News / Noticias / Ebola

by FRANCES MARTEL 12 Nov 2014

Corrected Billion instead of million

The Ebola crisis may have brought nothing but terror and devastation to
the countries it affected, but for the communist hermit island of Cuba,
it was an opportunity to gain political leverage with impoverished
nations like Sierra Leone. With Cuba forcing doctors to leave home
forever to interact with Ebola patients for barely any money, their
traffic in human labor has become an international sensation.
The Washington Post applauded Cuba’s doctor diplomacy with all the
requisite ethnic stereotypes: “[The effort] serves as further proof that
health-care professionals are up there with rum and cigars in terms of
Cuban exports.” Never mind that Cuba’s largest exporter of rum, Bacardí,
had to reconstruct its entire operation in the United States after
Castro expropriated and ultimately sunk all its assets. “Aid groups like
the Red Cross and Doctors Without Borders have been calling for more
physical boots on the ground, and so far Cuba has been the only country
well poised to answer that call,” praised Time magazine. The New York
Times editorial board–a more consistent ally to the communist nation
than even the Soviet Union–cooed that the nation’s Ebola efforts should
be “lauded and emulated.”
Only one mainstream, big-name outlet has called Cuba’s doctor diplomacy
by its name: slavery. In a column sharply titled “Cuba’s Slave Trade in
Doctors,” veteran observer of Cuban politics Mary Anastasia O’Grady
notes that the forced migration of Cuban doctors out of the island to
places like Sierra Leone and Guinea fits the textbook definition of
human trafficking, where “human beings are treated as possessions to be
controlled and exploited.”
Doctors in Cuba make meager salaries, most recently receiving a huge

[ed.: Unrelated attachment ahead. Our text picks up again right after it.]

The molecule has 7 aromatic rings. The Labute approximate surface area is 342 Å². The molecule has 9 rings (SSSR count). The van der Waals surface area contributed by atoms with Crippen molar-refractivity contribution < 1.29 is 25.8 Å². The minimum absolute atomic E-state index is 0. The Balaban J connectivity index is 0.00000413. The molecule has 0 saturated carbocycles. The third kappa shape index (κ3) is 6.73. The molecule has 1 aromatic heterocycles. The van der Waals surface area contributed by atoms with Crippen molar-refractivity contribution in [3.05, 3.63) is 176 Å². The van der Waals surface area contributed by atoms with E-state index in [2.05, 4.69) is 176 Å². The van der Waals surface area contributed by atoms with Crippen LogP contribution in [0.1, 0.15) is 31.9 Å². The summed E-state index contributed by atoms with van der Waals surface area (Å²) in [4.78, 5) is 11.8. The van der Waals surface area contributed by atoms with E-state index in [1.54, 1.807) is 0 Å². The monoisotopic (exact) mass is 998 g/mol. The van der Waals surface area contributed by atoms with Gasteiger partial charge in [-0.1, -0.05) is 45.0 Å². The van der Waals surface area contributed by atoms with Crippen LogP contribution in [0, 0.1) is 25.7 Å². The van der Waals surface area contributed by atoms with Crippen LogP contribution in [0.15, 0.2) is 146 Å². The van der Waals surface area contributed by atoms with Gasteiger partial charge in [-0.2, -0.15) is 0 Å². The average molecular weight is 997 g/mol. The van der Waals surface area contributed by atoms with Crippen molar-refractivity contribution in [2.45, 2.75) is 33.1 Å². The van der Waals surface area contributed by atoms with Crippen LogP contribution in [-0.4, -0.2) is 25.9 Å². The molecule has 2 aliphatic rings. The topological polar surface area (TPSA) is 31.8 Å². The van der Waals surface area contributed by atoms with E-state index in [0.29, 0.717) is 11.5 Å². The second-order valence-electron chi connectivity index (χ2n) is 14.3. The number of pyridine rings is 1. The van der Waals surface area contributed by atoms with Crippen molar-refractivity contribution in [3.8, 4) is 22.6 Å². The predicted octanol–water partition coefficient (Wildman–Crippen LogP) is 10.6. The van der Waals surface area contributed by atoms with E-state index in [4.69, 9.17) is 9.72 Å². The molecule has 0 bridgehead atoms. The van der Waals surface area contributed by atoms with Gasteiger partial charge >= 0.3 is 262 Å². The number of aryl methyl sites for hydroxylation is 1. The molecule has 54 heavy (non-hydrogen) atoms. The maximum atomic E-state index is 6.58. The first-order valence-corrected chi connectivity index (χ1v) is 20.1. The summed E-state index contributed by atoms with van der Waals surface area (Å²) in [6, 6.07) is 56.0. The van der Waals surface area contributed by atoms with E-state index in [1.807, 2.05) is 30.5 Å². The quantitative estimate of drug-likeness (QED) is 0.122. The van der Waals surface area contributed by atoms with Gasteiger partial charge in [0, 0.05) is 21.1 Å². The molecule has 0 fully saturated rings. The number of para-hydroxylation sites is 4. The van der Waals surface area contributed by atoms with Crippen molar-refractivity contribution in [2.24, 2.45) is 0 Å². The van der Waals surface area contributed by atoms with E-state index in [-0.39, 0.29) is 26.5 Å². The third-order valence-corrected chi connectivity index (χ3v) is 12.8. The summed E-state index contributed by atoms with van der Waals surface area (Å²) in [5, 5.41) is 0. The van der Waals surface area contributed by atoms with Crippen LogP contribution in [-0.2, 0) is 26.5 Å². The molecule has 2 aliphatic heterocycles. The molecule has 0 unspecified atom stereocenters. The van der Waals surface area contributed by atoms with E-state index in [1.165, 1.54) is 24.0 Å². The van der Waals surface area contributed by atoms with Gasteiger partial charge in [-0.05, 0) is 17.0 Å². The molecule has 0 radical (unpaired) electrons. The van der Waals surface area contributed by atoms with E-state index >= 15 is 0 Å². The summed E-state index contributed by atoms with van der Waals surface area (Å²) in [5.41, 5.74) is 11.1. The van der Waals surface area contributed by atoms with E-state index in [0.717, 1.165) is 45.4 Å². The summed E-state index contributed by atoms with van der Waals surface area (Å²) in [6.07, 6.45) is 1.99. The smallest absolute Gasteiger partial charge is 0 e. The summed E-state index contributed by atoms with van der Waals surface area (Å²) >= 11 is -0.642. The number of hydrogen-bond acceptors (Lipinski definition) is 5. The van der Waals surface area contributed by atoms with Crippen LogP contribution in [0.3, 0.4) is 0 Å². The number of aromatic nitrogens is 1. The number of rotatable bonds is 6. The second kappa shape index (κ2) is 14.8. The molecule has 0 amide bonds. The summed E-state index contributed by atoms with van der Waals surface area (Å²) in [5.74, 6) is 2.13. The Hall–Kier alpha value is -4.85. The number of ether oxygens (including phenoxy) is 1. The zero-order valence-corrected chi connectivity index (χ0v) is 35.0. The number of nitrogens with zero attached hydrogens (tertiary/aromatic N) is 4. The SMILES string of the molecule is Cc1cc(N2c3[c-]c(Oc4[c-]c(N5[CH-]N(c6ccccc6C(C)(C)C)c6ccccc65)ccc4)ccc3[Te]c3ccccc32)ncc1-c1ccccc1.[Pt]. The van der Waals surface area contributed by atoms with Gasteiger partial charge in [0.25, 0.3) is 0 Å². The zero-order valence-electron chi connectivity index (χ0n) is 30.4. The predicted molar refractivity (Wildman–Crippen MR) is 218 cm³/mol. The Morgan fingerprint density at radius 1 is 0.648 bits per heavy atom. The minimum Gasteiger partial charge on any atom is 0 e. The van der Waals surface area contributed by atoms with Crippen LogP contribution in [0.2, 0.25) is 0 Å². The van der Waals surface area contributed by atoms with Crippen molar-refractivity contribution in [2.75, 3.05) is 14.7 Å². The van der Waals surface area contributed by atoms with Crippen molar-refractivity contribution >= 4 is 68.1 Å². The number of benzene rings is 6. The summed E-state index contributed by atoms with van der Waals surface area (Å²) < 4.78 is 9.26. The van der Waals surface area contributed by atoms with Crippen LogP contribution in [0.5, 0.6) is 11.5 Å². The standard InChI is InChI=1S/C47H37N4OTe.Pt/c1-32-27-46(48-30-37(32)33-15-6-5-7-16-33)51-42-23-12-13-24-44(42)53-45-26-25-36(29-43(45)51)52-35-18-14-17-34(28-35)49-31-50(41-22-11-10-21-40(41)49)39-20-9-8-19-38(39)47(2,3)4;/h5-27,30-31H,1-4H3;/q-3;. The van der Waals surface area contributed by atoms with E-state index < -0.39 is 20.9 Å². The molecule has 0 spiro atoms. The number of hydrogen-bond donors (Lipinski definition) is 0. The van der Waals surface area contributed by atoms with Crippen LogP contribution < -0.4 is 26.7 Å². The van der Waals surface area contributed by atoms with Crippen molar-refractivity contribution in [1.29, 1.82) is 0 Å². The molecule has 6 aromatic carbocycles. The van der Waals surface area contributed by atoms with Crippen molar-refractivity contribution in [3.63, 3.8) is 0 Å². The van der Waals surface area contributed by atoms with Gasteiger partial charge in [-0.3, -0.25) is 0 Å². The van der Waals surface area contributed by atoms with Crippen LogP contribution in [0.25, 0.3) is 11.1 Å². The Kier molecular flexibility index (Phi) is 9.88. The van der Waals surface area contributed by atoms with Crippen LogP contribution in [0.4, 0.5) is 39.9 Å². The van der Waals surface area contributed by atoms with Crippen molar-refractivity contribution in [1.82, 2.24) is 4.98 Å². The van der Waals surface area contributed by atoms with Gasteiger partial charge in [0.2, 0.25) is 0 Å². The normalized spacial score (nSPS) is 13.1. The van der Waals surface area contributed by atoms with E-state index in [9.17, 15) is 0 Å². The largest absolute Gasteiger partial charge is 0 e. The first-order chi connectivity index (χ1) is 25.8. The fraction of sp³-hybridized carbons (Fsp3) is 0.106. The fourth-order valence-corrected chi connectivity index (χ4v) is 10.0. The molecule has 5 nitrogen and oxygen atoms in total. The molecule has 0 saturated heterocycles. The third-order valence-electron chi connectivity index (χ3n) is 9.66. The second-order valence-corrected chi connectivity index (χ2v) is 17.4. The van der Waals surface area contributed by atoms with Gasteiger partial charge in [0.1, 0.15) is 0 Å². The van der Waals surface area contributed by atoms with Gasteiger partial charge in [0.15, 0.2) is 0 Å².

raise that leaves them making $64 a month. Cuban doctors abroad make
even less; how much less is impossible to say, given that their salaries
are a state secret. As O’Grady notes, however, the government of Cuba
does not send doctors abroad for altruistic reasons, and in fact, makes
a reported $7.6 million a year off healthcare services. Both nations
like Venezuela and organizations like the World Health Organization pay
Cuba the money, ostensibly to be transferred as salaries to the doctors
serving them. But clients are not allowed to pay the doctors directly,
and there is no indication that they are being paid at all, other than
an undefined “living stipend.”
To get a sense of how appealing that stipend may be to doctors, O’Grady
turns to two examples of how Cuban state employees have reacted to their
work abroad. She notes, first, that in the past two years, 3,100 Cubans
have used a special travel visa to escape to the United States, in a
program designed for doctors. She notes also that it is not only doctors
who are forced to travel abroad through extortive measures such as
denying university admission to a doctor’s children or firing family
members from state jobs (the only kind).
In 2008, three Cuban workers forced to travel to Curaçao sued the
government of Cuba for using them as slave labor. The three were sent
off to work for a shipping company, the Christian Science Monitor notes,
in exchange for a debt Cuba held with the island. Their salaries went to
paying that debt, so they themselves never saw any of it. A judge in
Miami ruled this slave labor and ordered $80 million in damages.
It’s tough to argue that the Cuban government treats doctors any better
than they do shipping workers, part of the “proletariat” the Revolution
was intended to empower. Cuban doctors traveling now to Guinea and
Sierra Leone will not even enjoy the support of their country once they
leave. Unlike Spain and the United States, whose governments went out of
their way to repatriate Ebola volunteer workers who succumbed to the
virus, Cuban doctors have been told they are never to return to Cuba if
they contract Ebola. This also applies to any other deadly disease that
may threaten them. A doctor who died of Malaria in Guinea after being
sent to fight Ebola was buried in Guinea this month, never to return to
the island. Given Cuba’s travel restrictions, this means his family will
likely never be able to visit his final resting place.
Even if under the threat of force, the work that Cuban doctors
themselves may undertake on these internationalist missions is
noteworthy, particularly when so few in the affected nations are willing
to do it. We honor the suffering of survivors of any other slave
trade–whether in Qatar or Iraq–without praising the slave masters, and
we would be making a significant moral transgression to praise Cuba for
enslaving its own people just to barely sustain a rotting sociopolitical

Source: WSJ: Cuba Making Almost $8 Million a Year on Medical ‘Slavery’ –

Leave a Reply

Your email address will not be published. Required fields are marked *